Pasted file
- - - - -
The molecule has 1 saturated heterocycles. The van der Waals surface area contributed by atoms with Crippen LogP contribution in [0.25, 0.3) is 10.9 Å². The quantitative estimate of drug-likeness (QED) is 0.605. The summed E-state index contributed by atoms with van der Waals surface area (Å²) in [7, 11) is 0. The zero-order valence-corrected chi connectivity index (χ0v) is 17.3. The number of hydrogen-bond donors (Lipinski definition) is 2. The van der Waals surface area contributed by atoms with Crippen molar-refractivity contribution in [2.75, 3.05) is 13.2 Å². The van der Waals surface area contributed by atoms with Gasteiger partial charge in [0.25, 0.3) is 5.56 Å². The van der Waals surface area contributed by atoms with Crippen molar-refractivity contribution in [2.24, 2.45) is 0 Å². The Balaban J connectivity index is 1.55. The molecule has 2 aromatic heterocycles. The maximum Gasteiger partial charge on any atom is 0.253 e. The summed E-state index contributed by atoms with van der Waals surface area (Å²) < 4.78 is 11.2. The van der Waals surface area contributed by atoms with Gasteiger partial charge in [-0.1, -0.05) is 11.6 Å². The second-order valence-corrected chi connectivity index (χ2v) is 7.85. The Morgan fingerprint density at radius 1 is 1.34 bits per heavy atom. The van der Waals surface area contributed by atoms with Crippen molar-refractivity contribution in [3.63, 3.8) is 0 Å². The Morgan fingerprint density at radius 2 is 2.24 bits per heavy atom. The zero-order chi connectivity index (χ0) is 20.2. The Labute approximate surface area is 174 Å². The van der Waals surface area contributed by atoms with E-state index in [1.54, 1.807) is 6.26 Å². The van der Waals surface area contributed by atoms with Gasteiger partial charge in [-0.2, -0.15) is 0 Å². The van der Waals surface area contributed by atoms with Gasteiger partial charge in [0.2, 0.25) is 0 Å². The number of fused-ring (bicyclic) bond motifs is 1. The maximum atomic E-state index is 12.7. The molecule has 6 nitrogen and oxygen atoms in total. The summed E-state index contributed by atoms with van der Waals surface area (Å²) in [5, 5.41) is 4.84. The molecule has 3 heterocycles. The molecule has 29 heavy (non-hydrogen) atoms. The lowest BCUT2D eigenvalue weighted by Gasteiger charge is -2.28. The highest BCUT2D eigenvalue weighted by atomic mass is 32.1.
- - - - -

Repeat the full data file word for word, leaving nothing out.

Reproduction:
The molecule has 1 saturated heterocycles. The van der Waals surface area contributed by atoms with Crippen LogP contribution in [0.25, 0.3) is 10.9 Å². The quantitative estimate of drug-likeness (QED) is 0.605. The summed E-state index contributed by atoms with van der Waals surface area (Å²) in [7, 11) is 0. The zero-order valence-corrected chi connectivity index (χ0v) is 17.3. The number of hydrogen-bond donors (Lipinski definition) is 2. The van der Waals surface area contributed by atoms with Crippen molar-refractivity contribution in [2.75, 3.05) is 13.2 Å². The van der Waals surface area contributed by atoms with Gasteiger partial charge in [0.25, 0.3) is 5.56 Å². The van der Waals surface area contributed by atoms with Crippen molar-refractivity contribution in [2.24, 2.45) is 0 Å². The Balaban J connectivity index is 1.55. The molecule has 2 aromatic heterocycles. The maximum Gasteiger partial charge on any atom is 0.253 e. The summed E-state index contributed by atoms with van der Waals surface area (Å²) < 4.78 is 11.2. The van der Waals surface area contributed by atoms with Gasteiger partial charge in [-0.1, -0.05) is 11.6 Å². The second-order valence-corrected chi connectivity index (χ2v) is 7.85. The Morgan fingerprint density at radius 1 is 1.34 bits per heavy atom. The van der Waals surface area contributed by atoms with Crippen molar-refractivity contribution in [3.63, 3.8) is 0 Å². The Morgan fingerprint density at radius 2 is 2.24 bits per heavy atom. The zero-order chi connectivity index (χ0) is 20.2. The Labute approximate surface area is 174 Å². The van der Waals surface area contributed by atoms with E-state index in [1.54, 1.807) is 6.26 Å². The van der Waals surface area contributed by atoms with Gasteiger partial charge in [-0.2, -0.15) is 0 Å². The van der Waals surface area contributed by atoms with Gasteiger partial charge in [0.2, 0.25) is 0 Å². The number of fused-ring (bicyclic) bond motifs is 1. The maximum atomic E-state index is 12.7. The molecule has 6 nitrogen and oxygen atoms in total. The summed E-state index contributed by atoms with van der Waals surface area (Å²) in [5, 5.41) is 4.84. The molecule has 3 heterocycles. The molecule has 29 heavy (non-hydrogen) atoms. The lowest BCUT2D eigenvalue weighted by Gasteiger charge is -2.28. The highest BCUT2D eigenvalue weighted by atomic mass is 32.1.